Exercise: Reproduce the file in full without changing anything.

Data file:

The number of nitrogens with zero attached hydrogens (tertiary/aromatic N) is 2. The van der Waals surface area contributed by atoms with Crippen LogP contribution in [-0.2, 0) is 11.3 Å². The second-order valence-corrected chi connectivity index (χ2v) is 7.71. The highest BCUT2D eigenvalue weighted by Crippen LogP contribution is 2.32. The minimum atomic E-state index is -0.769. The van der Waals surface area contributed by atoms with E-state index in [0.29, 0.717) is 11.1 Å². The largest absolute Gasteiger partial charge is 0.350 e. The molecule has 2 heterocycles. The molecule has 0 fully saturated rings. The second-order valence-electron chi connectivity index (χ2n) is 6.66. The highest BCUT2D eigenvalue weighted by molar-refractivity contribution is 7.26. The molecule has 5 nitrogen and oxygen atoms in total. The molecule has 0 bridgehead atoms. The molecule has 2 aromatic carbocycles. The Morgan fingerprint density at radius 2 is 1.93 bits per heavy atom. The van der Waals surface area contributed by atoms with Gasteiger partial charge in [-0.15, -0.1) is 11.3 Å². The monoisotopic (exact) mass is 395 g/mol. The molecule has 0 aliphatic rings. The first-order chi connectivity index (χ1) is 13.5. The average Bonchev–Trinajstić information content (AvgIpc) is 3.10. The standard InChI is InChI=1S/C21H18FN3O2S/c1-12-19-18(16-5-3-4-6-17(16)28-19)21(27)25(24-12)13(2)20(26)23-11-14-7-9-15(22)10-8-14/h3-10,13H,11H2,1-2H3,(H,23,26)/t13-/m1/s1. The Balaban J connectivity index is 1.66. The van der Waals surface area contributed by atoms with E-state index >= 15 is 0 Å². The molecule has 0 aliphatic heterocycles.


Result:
The number of nitrogens with zero attached hydrogens (tertiary/aromatic N) is 2. The van der Waals surface area contributed by atoms with Crippen LogP contribution in [-0.2, 0) is 11.3 Å². The second-order valence-corrected chi connectivity index (χ2v) is 7.71. The highest BCUT2D eigenvalue weighted by Crippen LogP contribution is 2.32. The minimum atomic E-state index is -0.769. The van der Waals surface area contributed by atoms with E-state index in [0.29, 0.717) is 11.1 Å². The largest absolute Gasteiger partial charge is 0.350 e. The molecule has 2 heterocycles. The molecule has 0 fully saturated rings. The second-order valence-electron chi connectivity index (χ2n) is 6.66. The highest BCUT2D eigenvalue weighted by molar-refractivity contribution is 7.26. The molecule has 5 nitrogen and oxygen atoms in total. The molecule has 0 bridgehead atoms. The molecule has 2 aromatic carbocycles. The Morgan fingerprint density at radius 2 is 1.93 bits per heavy atom. The van der Waals surface area contributed by atoms with Gasteiger partial charge in [-0.15, -0.1) is 11.3 Å². The monoisotopic (exact) mass is 395 g/mol. The molecule has 0 aliphatic rings. The first-order chi connectivity index (χ1) is 13.5. The average Bonchev–Trinajstić information content (AvgIpc) is 3.10. The standard InChI is InChI=1S/C21H18FN3O2S/c1-12-19-18(16-5-3-4-6-17(16)28-19)21(27)25(24-12)13(2)20(26)23-11-14-7-9-15(22)10-8-14/h3-10,13H,11H2,1-2H3,(H,23,26)/t13-/m1/s1. The Balaban J connectivity index is 1.66. The van der Waals surface area contributed by atoms with E-state index >= 15 is 0 Å². The molecule has 0 aliphatic heterocycles.